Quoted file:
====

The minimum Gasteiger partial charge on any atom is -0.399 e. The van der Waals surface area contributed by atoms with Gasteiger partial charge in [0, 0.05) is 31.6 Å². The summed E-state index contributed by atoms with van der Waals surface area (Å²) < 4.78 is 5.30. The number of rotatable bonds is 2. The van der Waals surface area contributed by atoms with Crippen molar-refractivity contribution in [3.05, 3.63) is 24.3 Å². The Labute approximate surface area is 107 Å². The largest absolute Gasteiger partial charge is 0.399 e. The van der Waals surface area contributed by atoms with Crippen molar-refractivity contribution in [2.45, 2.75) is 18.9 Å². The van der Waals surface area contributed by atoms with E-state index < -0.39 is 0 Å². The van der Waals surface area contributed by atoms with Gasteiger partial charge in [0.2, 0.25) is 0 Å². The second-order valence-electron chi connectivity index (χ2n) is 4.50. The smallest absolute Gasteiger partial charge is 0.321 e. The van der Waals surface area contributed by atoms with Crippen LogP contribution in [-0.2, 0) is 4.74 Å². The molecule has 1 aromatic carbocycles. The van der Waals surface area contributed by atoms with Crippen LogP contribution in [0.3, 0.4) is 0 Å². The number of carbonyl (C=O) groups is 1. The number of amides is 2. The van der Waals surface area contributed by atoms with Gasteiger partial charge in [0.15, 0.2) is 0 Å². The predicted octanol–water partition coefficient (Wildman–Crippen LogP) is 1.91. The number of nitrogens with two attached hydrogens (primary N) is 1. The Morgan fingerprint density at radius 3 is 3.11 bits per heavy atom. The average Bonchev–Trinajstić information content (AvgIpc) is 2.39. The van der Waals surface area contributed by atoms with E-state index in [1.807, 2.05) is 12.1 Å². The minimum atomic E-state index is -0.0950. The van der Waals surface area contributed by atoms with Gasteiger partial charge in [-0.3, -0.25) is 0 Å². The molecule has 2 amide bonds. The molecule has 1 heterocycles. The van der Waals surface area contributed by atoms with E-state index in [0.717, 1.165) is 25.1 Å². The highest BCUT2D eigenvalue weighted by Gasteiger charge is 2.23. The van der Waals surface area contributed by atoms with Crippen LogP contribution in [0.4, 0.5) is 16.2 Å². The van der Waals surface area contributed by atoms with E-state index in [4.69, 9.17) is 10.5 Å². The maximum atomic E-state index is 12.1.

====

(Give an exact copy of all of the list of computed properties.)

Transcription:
The minimum Gasteiger partial charge on any atom is -0.399 e. The van der Waals surface area contributed by atoms with Gasteiger partial charge in [0, 0.05) is 31.6 Å². The summed E-state index contributed by atoms with van der Waals surface area (Å²) < 4.78 is 5.30. The number of rotatable bonds is 2. The van der Waals surface area contributed by atoms with Crippen molar-refractivity contribution in [3.05, 3.63) is 24.3 Å². The Labute approximate surface area is 107 Å². The largest absolute Gasteiger partial charge is 0.399 e. The van der Waals surface area contributed by atoms with Crippen molar-refractivity contribution in [2.45, 2.75) is 18.9 Å². The van der Waals surface area contributed by atoms with E-state index < -0.39 is 0 Å². The van der Waals surface area contributed by atoms with Gasteiger partial charge in [0.2, 0.25) is 0 Å². The second-order valence-electron chi connectivity index (χ2n) is 4.50. The smallest absolute Gasteiger partial charge is 0.321 e. The van der Waals surface area contributed by atoms with Crippen LogP contribution in [-0.2, 0) is 4.74 Å². The molecule has 1 aromatic carbocycles. The van der Waals surface area contributed by atoms with Crippen LogP contribution in [0.3, 0.4) is 0 Å². The number of carbonyl (C=O) groups is 1. The number of amides is 2. The van der Waals surface area contributed by atoms with Gasteiger partial charge in [0.15, 0.2) is 0 Å². The predicted octanol–water partition coefficient (Wildman–Crippen LogP) is 1.91. The number of nitrogens with two attached hydrogens (primary N) is 1. The Morgan fingerprint density at radius 3 is 3.11 bits per heavy atom. The average Bonchev–Trinajstić information content (AvgIpc) is 2.39. The van der Waals surface area contributed by atoms with E-state index in [1.807, 2.05) is 12.1 Å². The minimum atomic E-state index is -0.0950. The van der Waals surface area contributed by atoms with Gasteiger partial charge in [-0.3, -0.25) is 0 Å². The molecule has 2 amide bonds. The molecule has 1 heterocycles. The van der Waals surface area contributed by atoms with E-state index in [0.717, 1.165) is 25.1 Å². The highest BCUT2D eigenvalue weighted by Gasteiger charge is 2.23. The van der Waals surface area contributed by atoms with Crippen LogP contribution in [0.4, 0.5) is 16.2 Å². The van der Waals surface area contributed by atoms with E-state index in [4.69, 9.17) is 10.5 Å². The maximum atomic E-state index is 12.1.